Infographic: 10 of the World’s Oldest Dog Breeds
Dogs and humans go way back! In fact, our relationship is older than civilization itself. The first canines were domesticated between 14,000 and 29,000 years ago, according to Britannica, pre-dating the earliest known societies and written languages. Thousands of years later, some of the world’s oldest dog breeds continue to thrive by our side. Learn more about these ancient furry friends!
Regarded for their superb sight and speed throughout history, Salukis may be the oldest dog breed to be domesticated. Egyptian pharaohs cherished these slim, long-legged pups thousands of years ago and some were even mummified alongside their royal admirers. Ancient Arabs also held Salukis in high esteem, recruiting them to hunt gazelles and other speedy animals.
Salukis have largely maintained their physical characteristics throughout the ages, wowing onlookers with their athletic build and graceful appearance. As a bonus, they’re known for having very little “doggy odor” and only need an occasional dog bath.
The fun and fit Basenji has long been adored in many cultures…and it shows! Artifacts and artwork from ancient Egypt, Babylon, and Mesopotamia feature dogs that closely resemble these pooches, depicting their regal posture. People living in and near what is now the Democratic Republic of the Congo trained them as hunters. Due to a lack of crossbreeding in those mostly isolated locations, present-day Basenjis look quite similar to these canine ancestors.
Basenjis’ short coats and low odor make them an easy-maintenance dog breed, although they will need a few hours of daily playtime to feel their best. They are also a “barkless” dog breed and instead make a yodel-like sound. (And yes, there are plenty of online videos of Basenjis making these absolutely adorable noises.)
These faithful dogs are named for Japan’s Akita prefecture, where they likely originated. The Japanese ruling class kept Akita Inus as guard dogs, and these pups have also been used to hunt boar and deer throughout history.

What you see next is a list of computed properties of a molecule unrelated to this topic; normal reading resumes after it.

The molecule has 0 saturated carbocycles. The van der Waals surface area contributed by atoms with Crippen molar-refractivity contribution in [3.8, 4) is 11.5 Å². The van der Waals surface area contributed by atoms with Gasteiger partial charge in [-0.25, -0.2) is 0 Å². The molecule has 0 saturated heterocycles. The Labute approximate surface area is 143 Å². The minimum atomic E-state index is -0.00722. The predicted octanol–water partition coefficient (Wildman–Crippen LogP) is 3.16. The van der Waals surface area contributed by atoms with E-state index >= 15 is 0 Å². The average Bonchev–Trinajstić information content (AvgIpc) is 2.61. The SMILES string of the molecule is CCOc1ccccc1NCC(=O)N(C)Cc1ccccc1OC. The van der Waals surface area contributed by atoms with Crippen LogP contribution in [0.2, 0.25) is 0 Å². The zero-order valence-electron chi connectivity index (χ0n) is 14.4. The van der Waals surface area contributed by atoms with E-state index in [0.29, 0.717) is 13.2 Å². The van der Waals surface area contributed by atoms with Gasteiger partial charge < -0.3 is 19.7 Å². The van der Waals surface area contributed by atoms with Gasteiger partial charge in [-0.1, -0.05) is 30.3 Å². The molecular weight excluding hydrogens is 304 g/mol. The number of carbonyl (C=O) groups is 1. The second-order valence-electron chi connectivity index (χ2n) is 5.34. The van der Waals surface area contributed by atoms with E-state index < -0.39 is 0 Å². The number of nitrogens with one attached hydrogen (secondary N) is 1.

It wasn’t until the twentieth century that they were introduced in the United States, when the Japanese government gifted an Akita named Kamikaze-Go to disability rights advocate Helen Keller in 1937, according to Psychology Today. Keller admired “Kami” and his keen sensitivity to her emotions.
Brave, caring, and dignified all describe the Akita. They also tend to be stubborn, and they may get protective of family members when they’re around strangers. Some puppy socialization may help them grow comfortable and friendly around new people.
Ancient Egyptians, Greeks, and Romans all enjoyed having Greyhounds by their side! As the world’s fastest dogs, it’s no surprise Greyhounds were employed to chase down hares and other small mammals. These dogs were developed and refined in Great Britain many years later, where they became a favorite among royalty and the upper class.
Greyhounds are renowned for their sleek bodies, friendly behavior, and of course, their speed. Although they can reach a top speed of 45 miles per hour, according to Reader’s Digest, Greyhounds are surprisingly laidback pups. All they need is a daily walk and perhaps a few minutes of sprinting to stay fit.
The Maltese sailed the Mediterranean Sea alongside mariners for thousands of years, although their exact origin is shrouded in mystery. They’re named for Malta, a small Mediterranean island that has served as a major trade center for sailors since 1500 B.C. Many ancient empires—from the Phoenician coasts of Syria to the hills of Rome—delivered goods to Malta, and it’s possible the Maltese dog made its way to the island from one of these distant lands.